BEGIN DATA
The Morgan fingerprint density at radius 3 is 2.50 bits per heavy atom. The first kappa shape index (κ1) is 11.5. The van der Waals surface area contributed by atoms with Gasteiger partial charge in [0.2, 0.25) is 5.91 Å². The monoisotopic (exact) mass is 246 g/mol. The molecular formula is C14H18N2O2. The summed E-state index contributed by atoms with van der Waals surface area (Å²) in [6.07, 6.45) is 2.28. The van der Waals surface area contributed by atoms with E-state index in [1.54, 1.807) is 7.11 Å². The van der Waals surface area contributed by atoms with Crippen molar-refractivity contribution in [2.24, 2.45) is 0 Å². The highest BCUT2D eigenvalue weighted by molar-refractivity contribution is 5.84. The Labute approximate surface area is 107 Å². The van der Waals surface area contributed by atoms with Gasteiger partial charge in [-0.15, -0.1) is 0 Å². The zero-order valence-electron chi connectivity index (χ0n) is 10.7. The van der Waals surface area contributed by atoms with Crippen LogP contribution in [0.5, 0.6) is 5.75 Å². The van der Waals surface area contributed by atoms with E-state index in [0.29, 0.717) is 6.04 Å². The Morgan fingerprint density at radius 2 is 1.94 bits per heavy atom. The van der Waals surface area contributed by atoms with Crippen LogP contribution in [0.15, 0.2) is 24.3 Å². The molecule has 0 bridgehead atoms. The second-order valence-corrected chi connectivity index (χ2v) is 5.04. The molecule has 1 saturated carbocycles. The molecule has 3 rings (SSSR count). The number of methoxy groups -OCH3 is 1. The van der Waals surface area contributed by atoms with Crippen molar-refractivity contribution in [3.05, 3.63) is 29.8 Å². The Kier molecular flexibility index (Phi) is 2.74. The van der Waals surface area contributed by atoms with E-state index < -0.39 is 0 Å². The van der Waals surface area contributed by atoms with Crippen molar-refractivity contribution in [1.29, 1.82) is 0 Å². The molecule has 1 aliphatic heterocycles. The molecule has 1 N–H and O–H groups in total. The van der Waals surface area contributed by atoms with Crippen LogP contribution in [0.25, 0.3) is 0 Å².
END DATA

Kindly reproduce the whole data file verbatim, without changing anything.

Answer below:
The Morgan fingerprint density at radius 3 is 2.50 bits per heavy atom. The first kappa shape index (κ1) is 11.5. The van der Waals surface area contributed by atoms with Gasteiger partial charge in [0.2, 0.25) is 5.91 Å². The monoisotopic (exact) mass is 246 g/mol. The molecular formula is C14H18N2O2. The summed E-state index contributed by atoms with van der Waals surface area (Å²) in [6.07, 6.45) is 2.28. The van der Waals surface area contributed by atoms with E-state index in [1.54, 1.807) is 7.11 Å². The van der Waals surface area contributed by atoms with Crippen molar-refractivity contribution in [2.24, 2.45) is 0 Å². The highest BCUT2D eigenvalue weighted by molar-refractivity contribution is 5.84. The Labute approximate surface area is 107 Å². The van der Waals surface area contributed by atoms with Gasteiger partial charge in [-0.15, -0.1) is 0 Å². The zero-order valence-electron chi connectivity index (χ0n) is 10.7. The van der Waals surface area contributed by atoms with Crippen LogP contribution in [0.5, 0.6) is 5.75 Å². The van der Waals surface area contributed by atoms with E-state index in [0.29, 0.717) is 6.04 Å². The Morgan fingerprint density at radius 2 is 1.94 bits per heavy atom. The van der Waals surface area contributed by atoms with Crippen LogP contribution in [0.15, 0.2) is 24.3 Å². The molecule has 0 bridgehead atoms. The second-order valence-corrected chi connectivity index (χ2v) is 5.04. The molecule has 1 saturated carbocycles. The molecule has 3 rings (SSSR count). The number of methoxy groups -OCH3 is 1. The van der Waals surface area contributed by atoms with Crippen molar-refractivity contribution in [3.05, 3.63) is 29.8 Å². The Kier molecular flexibility index (Phi) is 2.74. The van der Waals surface area contributed by atoms with E-state index < -0.39 is 0 Å². The van der Waals surface area contributed by atoms with Crippen molar-refractivity contribution in [1.29, 1.82) is 0 Å². The molecule has 1 aliphatic heterocycles. The molecule has 1 N–H and O–H groups in total. The van der Waals surface area contributed by atoms with Crippen LogP contribution in [0.25, 0.3) is 0 Å².